Why we don’t believe that puppy play has a place in puppy school
It may be surprising to you, but puppy play is not an integral part of your puppy’s learning and development. You are not alone if you thought it was. I hope that this article will help you to understand that there are far greater skills that need to be focused on first.
Puppy School is a place for puppies to learn. If we introduce puppy play in a class, not only is there significant risk but we are not teaching our puppy the most important skill, which is to learn to be calm and focused on their own family in the presence of other dogs and people. If we want dogs to not be hyper-motivated to greet people and dogs on a walk or when coming to the home, then why would we imprint their first experiences with direct interactions and play.
Socialisation is so much more than puppy play
Socialisation is teaching your puppy how to feel when in proximity or when experiencing same or other species, surfaces, sounds, objects and more! Imagine if your first experiences of meeting someone was that they ran up to you very excited and hugged you and licked your face. It doesn’t sound like a positive experience, does it? Or maybe you did like it (stranger things have happened). If you did enjoy it, then when this person is around you will struggle to focus on anything but them. Not exactly conducive to learning, is it?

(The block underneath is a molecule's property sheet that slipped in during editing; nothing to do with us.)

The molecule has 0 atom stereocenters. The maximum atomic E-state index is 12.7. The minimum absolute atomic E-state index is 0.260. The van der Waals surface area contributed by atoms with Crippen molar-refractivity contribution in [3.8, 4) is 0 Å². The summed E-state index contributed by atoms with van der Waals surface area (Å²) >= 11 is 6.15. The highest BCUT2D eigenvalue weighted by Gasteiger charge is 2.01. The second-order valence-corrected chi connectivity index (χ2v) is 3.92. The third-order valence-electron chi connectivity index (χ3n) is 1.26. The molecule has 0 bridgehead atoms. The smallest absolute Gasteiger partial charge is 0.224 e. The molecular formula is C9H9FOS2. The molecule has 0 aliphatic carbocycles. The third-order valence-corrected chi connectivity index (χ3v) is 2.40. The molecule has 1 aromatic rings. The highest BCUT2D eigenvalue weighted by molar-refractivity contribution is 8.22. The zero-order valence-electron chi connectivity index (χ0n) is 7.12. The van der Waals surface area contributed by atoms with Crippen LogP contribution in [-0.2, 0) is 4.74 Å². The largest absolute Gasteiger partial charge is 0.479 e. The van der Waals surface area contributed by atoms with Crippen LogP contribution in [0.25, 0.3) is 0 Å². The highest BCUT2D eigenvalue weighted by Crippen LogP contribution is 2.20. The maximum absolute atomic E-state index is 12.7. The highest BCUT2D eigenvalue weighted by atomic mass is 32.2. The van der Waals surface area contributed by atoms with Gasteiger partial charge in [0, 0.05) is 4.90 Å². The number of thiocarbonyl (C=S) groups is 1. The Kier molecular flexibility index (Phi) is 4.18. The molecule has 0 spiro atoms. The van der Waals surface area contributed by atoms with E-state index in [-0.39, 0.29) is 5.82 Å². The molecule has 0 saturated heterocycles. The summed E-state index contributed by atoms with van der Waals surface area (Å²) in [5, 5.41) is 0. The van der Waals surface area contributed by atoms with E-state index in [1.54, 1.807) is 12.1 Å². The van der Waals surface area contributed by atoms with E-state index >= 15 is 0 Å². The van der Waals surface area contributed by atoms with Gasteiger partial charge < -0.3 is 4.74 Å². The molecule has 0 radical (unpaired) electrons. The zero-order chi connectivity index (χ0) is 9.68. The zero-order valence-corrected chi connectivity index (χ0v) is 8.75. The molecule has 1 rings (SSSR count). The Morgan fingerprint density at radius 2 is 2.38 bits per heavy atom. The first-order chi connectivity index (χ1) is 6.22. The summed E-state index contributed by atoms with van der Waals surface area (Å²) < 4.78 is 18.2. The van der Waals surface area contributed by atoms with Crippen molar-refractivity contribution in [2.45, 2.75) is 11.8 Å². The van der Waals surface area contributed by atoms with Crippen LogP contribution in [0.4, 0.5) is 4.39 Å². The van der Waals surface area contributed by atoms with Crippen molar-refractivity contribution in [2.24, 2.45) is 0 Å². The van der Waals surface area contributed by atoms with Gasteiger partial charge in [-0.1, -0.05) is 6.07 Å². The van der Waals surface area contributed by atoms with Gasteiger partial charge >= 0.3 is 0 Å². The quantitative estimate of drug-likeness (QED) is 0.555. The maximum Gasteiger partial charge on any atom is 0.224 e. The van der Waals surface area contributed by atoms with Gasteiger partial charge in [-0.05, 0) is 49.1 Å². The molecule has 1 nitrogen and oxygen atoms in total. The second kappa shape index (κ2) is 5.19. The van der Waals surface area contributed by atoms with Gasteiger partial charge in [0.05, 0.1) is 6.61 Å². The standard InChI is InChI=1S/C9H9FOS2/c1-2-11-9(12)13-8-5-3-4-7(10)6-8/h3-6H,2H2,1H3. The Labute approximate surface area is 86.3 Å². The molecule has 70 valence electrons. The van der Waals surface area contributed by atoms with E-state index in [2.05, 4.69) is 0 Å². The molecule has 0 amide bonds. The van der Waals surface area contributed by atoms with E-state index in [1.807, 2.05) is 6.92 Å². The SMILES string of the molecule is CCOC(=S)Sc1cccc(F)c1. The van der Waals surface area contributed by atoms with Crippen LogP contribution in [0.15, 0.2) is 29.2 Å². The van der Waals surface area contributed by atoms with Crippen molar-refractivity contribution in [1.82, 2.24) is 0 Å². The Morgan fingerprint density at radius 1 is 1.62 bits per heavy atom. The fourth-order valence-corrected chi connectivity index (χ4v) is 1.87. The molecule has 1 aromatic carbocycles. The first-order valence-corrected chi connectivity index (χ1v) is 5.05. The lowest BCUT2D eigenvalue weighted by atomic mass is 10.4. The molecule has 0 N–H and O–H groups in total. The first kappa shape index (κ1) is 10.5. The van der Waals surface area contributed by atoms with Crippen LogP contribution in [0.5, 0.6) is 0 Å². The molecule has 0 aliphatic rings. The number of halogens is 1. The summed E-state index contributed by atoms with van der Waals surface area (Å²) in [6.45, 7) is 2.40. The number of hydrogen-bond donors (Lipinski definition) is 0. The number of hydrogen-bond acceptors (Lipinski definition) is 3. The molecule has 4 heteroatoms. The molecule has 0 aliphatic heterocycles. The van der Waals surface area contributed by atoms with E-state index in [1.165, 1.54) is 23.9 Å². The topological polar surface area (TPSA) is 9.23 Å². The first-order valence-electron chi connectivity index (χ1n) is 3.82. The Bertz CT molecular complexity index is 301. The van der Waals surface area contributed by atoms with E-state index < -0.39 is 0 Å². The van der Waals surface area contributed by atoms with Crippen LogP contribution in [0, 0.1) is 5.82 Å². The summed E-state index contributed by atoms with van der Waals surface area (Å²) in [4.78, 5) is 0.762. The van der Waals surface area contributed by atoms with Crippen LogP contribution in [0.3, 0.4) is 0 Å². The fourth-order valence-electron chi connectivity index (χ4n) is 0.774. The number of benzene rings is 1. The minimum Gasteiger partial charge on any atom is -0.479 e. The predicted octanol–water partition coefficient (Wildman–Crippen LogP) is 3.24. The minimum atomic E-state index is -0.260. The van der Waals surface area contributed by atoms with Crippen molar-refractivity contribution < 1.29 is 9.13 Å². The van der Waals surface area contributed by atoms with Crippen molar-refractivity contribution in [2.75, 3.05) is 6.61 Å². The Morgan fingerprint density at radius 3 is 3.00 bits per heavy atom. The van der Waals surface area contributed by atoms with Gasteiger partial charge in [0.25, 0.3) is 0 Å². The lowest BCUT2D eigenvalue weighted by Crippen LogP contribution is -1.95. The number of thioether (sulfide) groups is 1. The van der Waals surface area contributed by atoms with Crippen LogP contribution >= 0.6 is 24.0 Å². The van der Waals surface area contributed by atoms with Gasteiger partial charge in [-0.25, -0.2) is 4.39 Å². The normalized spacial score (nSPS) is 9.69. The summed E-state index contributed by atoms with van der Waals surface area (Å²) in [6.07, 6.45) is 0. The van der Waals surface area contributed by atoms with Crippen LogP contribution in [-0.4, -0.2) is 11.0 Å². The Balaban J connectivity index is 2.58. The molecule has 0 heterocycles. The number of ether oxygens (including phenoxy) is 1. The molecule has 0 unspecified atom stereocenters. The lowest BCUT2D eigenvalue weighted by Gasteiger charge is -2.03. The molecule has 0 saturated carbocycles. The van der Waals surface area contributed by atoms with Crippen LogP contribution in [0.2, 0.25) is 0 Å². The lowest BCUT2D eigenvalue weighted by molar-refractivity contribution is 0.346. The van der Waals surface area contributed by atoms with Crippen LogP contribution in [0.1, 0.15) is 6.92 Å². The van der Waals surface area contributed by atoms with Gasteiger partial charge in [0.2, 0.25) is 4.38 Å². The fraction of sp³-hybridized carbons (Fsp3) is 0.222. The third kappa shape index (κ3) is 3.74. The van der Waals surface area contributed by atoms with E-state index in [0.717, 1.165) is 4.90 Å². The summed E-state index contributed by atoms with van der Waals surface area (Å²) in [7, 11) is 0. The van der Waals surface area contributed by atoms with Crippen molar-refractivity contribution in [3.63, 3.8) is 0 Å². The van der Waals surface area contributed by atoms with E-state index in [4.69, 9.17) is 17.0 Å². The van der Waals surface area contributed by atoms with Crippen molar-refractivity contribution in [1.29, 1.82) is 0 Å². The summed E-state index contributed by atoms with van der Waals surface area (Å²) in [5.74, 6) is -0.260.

We do introductions slowly, when everyone in the room is comfortable, and after you have bonded with your human and learnt to listen to them. This way you are surely more likely to have a positive and safe experience, all the while setting you up with many more skills and knowledge to raise a resilient and calm dog.
Let’s talk about the risks of puppy play
We see so many dogs in our behaviour consults that have been imprinted with fear and anxiety due to attending an inappropriately run puppy school during their critical socialisation period.
Even being in the room with other puppies playing can be overwhelming for some pups. A lot of movement and excitement for a nervous or shy dog can be overwhelming and start to teach them to feel scared when in the presence of other dogs. Not only is fear a risk, over-excitement is, too. An overstimulated puppy is more likely to have less control of their mouths and bodies and more likely to injure themselves or others as they do not have the ability to think in an overstimulated state.
Playgroup and playing with others
Puppy play is not a necessity during socialisation. Once they have learnt to be calm, confident and have some impulse control, polite play will follow. We do offer playgroups for those pups that will find it a positive experience and we do keep it nice and calm and controlled but just like some people, parties or group situations are not for everyone.
Still have questions? Feel free to reach out to us at any time.
– Written by Cassandra Roland